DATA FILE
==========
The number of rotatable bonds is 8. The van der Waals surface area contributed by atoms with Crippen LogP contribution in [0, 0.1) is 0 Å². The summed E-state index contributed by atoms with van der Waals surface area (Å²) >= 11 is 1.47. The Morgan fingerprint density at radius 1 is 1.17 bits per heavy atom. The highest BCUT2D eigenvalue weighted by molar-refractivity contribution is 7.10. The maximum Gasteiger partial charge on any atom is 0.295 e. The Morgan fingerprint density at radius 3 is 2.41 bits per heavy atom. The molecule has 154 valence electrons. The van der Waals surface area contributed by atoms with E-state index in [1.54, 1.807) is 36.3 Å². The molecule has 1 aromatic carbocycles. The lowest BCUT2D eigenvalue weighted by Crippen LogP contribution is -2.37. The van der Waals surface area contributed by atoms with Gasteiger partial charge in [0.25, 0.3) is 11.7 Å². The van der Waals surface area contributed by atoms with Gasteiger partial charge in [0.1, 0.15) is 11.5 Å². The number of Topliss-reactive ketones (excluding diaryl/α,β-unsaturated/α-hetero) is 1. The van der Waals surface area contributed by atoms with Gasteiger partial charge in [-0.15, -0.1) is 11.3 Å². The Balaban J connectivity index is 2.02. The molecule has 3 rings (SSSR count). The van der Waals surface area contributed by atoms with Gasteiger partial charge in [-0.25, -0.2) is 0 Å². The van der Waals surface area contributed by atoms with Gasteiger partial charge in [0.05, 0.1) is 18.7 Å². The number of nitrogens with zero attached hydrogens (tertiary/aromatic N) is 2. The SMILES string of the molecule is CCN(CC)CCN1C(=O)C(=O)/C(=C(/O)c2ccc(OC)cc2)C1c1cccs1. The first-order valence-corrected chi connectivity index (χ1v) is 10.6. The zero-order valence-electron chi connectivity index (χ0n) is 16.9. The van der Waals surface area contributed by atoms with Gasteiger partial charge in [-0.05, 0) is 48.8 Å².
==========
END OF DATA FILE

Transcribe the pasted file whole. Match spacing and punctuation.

The number of rotatable bonds is 8. The van der Waals surface area contributed by atoms with Crippen LogP contribution in [0, 0.1) is 0 Å². The summed E-state index contributed by atoms with van der Waals surface area (Å²) >= 11 is 1.47. The Morgan fingerprint density at radius 1 is 1.17 bits per heavy atom. The highest BCUT2D eigenvalue weighted by molar-refractivity contribution is 7.10. The maximum Gasteiger partial charge on any atom is 0.295 e. The Morgan fingerprint density at radius 3 is 2.41 bits per heavy atom. The molecule has 154 valence electrons. The van der Waals surface area contributed by atoms with E-state index in [1.54, 1.807) is 36.3 Å². The molecule has 1 aromatic carbocycles. The lowest BCUT2D eigenvalue weighted by Crippen LogP contribution is -2.37. The van der Waals surface area contributed by atoms with Gasteiger partial charge in [0.25, 0.3) is 11.7 Å². The van der Waals surface area contributed by atoms with Gasteiger partial charge in [0.1, 0.15) is 11.5 Å². The number of Topliss-reactive ketones (excluding diaryl/α,β-unsaturated/α-hetero) is 1. The van der Waals surface area contributed by atoms with Gasteiger partial charge in [-0.15, -0.1) is 11.3 Å². The Balaban J connectivity index is 2.02. The molecule has 3 rings (SSSR count). The van der Waals surface area contributed by atoms with Gasteiger partial charge in [-0.25, -0.2) is 0 Å². The van der Waals surface area contributed by atoms with Gasteiger partial charge in [0.05, 0.1) is 18.7 Å². The number of nitrogens with zero attached hydrogens (tertiary/aromatic N) is 2. The SMILES string of the molecule is CCN(CC)CCN1C(=O)C(=O)/C(=C(/O)c2ccc(OC)cc2)C1c1cccs1. The first-order valence-corrected chi connectivity index (χ1v) is 10.6. The zero-order valence-electron chi connectivity index (χ0n) is 16.9. The van der Waals surface area contributed by atoms with Gasteiger partial charge in [-0.05, 0) is 48.8 Å².